Having read the horror stories about the previous slide feeder (SF-200), it was with some trepidation that I purchased this for the LS5000ED. I have thousands of slides to scan, and feeding them one at a time doesn't seem like an option.
I was pleased to find that the first batch of Kodak cardboard mounts went through without a hitch. These were some Kodachromes from the early 70s, normally exposed. The scanner took the stack of 40 without a problem and completed the scans. However, my good luck didn't really continue. About every third stack manages to jam, normally just after I watch the first 3 slides go through without a hitch and I leave for my real job.
This slide feeder is just plain poorly designed. The feed path is designed such that each slide must pass under the stack, giving the possibility of catching the edges of the window in the mount above. Additionally, for some reason, the slide gate adjustment, which adjusts for the thickness of the mount, wants to move a bit on it's own. Failure to re-adjust after stack has caused a couple of jams, where the gate moved off of vertical and closed the opening too far. These problems all occurred with rather uniform stacks of slide in good to excellent condition.
I've had no problems with Gepe plastic mounts for slides I've mounted myself, but that is normally only a small fraction of slides that people need to scan.
One solution to the jamming seems to be to use a shim to put the feed follower pressure on the outside of the slide stack. This fans the stack a bit on the inside, which has allowed a balky stack to feed okay. Be careful how you engineer this, however, as if the shim gets caught in the feed mechanism you'll have another set of problems getting the feeder back to normal.
An additional failure I have had once was for the autofocus to go totally wrong. It managed to scan an entire stack of slides badly mis-focused. I put the single slide adapter in and the slides focused and scanned fine. I put the feeder back, only to find the problem persisted. I was about to pack it off to Nikon, when I power cycled the whole thing and found that correct operation had been restored.
The error handling on the batch scanning is broken, with the software thinking that scans have been completed which haven't. This is just a nuisance, resulting in the wrong file number part of the saved files if you don't catch it when you restart the scan. However, my software does detect that the slide didn't feed, and just shuts down, requiring exiting and restarting the scanner software to resume.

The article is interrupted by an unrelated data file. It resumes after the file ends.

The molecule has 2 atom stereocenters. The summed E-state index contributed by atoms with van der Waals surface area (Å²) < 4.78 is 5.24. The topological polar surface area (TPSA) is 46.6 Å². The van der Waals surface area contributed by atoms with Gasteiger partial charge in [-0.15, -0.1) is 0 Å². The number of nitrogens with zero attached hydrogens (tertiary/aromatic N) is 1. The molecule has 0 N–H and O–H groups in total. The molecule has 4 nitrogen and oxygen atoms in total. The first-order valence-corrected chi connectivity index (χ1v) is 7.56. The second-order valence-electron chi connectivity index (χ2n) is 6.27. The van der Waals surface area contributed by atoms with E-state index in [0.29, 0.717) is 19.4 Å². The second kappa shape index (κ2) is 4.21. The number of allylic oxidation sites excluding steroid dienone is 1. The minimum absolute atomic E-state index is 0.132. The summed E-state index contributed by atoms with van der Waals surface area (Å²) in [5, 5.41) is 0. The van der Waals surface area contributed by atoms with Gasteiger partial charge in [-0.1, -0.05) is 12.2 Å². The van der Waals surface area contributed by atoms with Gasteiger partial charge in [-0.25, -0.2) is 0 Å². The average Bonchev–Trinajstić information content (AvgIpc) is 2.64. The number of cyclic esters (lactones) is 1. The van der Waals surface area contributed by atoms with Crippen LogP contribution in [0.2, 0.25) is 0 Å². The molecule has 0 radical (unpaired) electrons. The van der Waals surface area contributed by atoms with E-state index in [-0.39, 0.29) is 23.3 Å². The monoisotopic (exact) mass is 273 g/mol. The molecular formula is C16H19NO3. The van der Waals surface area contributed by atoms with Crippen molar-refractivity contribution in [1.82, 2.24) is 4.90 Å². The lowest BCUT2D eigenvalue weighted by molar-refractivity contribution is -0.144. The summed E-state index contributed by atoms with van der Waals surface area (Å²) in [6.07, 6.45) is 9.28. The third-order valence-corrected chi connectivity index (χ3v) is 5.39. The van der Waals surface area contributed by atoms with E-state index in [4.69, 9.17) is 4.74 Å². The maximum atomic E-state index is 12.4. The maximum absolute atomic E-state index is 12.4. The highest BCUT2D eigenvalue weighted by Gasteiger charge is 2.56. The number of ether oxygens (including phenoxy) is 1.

And then there is the general issue of software stability. On Windows 2000 with the SP4+ stuff, I cannot use USB 2.0 (scanner software looses communications with the scanner, and restarting the software leads to a blue screen of death). I also have to restart the software after each roll of film (approximately) or the application crashes. I'm going to try XP one of these days and see if it's any better. Hard to say if it's Nikon or MS that is screwing this up. Probably a joint effort.
Update: now running on a fast machine with XP Pro SP2, USB2.0 - after solving the XP ROC-GEM problem, I can report that the software is reasonably stable, typically going several rolls or sets of slides without crashing. There are no system crashes under XP, just application faults. Slide scans take around a minute to 90 seconds each in the stack feeded.
One drawback of the slide feeder over the film strip batch scanner is that there is no way to do different scan settings for the slides in the stack. With film strips you can tweak the settings for each frame, but there is no preview capability in the batch scan from the slide feeder. This is an oversight that they could correct in the software. However, the feeder reverses the slide order, so you would have to restack the slides between the preview pass and the full scan pass, or the software would have to be smarter than Nikon.
So I just use a default of ICE on and DEE of 30 and rescan manually any very difficult shots. With the 16-bit channel depth (actually only 14 unless you do multisampling - correction, the 5000 does 16-bit scanning with or without multisampling, the V is 14-bit) most exposure and shadow/highlight problems can be compensated in Photoshop afterwards.
All in all, I give Nikon a C for this effort - they could do some software improvements to raise the grade to a B- with a preview option, and possibly get a real solid B if they modified the pressure plate (needs to be adjustable where the pressure is placed). But the horizontal stack design will always have jamming problems. Why they couldn't use a tray feed with an open acceptance path like working slide projectors is beyond me.